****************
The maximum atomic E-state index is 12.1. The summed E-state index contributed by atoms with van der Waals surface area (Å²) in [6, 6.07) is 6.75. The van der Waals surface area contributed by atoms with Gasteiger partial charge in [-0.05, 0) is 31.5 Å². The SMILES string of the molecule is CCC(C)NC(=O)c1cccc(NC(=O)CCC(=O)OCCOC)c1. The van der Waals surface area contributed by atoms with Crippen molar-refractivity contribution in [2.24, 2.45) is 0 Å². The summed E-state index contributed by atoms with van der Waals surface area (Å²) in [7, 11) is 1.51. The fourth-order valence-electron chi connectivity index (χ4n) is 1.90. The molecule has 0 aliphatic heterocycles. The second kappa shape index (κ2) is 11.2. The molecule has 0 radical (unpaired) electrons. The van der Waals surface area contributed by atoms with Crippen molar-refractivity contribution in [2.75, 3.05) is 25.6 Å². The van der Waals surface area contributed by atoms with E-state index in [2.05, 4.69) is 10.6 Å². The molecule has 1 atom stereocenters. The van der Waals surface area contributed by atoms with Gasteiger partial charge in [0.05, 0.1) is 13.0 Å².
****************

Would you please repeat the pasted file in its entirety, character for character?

The maximum atomic E-state index is 12.1. The summed E-state index contributed by atoms with van der Waals surface area (Å²) in [6, 6.07) is 6.75. The van der Waals surface area contributed by atoms with Gasteiger partial charge in [-0.05, 0) is 31.5 Å². The SMILES string of the molecule is CCC(C)NC(=O)c1cccc(NC(=O)CCC(=O)OCCOC)c1. The van der Waals surface area contributed by atoms with Crippen molar-refractivity contribution in [2.24, 2.45) is 0 Å². The summed E-state index contributed by atoms with van der Waals surface area (Å²) in [7, 11) is 1.51. The fourth-order valence-electron chi connectivity index (χ4n) is 1.90. The molecule has 0 aliphatic heterocycles. The second kappa shape index (κ2) is 11.2. The molecule has 0 radical (unpaired) electrons. The van der Waals surface area contributed by atoms with Crippen molar-refractivity contribution in [2.75, 3.05) is 25.6 Å². The van der Waals surface area contributed by atoms with E-state index in [2.05, 4.69) is 10.6 Å². The molecule has 1 atom stereocenters. The van der Waals surface area contributed by atoms with Gasteiger partial charge in [0.05, 0.1) is 13.0 Å².